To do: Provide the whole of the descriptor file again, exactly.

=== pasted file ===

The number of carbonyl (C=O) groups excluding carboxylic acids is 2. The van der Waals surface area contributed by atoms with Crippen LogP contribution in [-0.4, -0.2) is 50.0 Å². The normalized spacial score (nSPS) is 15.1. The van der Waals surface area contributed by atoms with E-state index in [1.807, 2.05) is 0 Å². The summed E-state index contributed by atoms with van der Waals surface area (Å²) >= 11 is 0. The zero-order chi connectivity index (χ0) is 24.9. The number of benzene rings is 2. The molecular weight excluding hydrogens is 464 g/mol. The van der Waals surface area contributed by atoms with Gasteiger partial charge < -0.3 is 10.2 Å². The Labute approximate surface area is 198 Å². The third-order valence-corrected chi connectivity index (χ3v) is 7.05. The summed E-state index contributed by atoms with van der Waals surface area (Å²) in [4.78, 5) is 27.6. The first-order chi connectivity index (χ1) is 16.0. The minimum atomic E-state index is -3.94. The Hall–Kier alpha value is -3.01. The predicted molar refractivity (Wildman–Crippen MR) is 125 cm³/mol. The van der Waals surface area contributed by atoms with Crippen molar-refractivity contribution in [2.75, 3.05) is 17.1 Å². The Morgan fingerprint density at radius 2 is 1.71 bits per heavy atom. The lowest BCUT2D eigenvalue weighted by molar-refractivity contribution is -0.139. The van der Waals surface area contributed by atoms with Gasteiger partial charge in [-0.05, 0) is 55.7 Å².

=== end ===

The number of carbonyl (C=O) groups excluding carboxylic acids is 2. The van der Waals surface area contributed by atoms with Crippen LogP contribution in [-0.4, -0.2) is 50.0 Å². The normalized spacial score (nSPS) is 15.1. The van der Waals surface area contributed by atoms with E-state index in [1.807, 2.05) is 0 Å². The summed E-state index contributed by atoms with van der Waals surface area (Å²) >= 11 is 0. The zero-order chi connectivity index (χ0) is 24.9. The number of benzene rings is 2. The molecular weight excluding hydrogens is 464 g/mol. The van der Waals surface area contributed by atoms with Gasteiger partial charge < -0.3 is 10.2 Å². The Labute approximate surface area is 198 Å². The third-order valence-corrected chi connectivity index (χ3v) is 7.05. The summed E-state index contributed by atoms with van der Waals surface area (Å²) in [4.78, 5) is 27.6. The first-order chi connectivity index (χ1) is 16.0. The minimum atomic E-state index is -3.94. The Hall–Kier alpha value is -3.01. The predicted molar refractivity (Wildman–Crippen MR) is 125 cm³/mol. The van der Waals surface area contributed by atoms with Crippen molar-refractivity contribution in [2.75, 3.05) is 17.1 Å². The Morgan fingerprint density at radius 2 is 1.71 bits per heavy atom. The lowest BCUT2D eigenvalue weighted by molar-refractivity contribution is -0.139. The van der Waals surface area contributed by atoms with Gasteiger partial charge in [-0.05, 0) is 55.7 Å².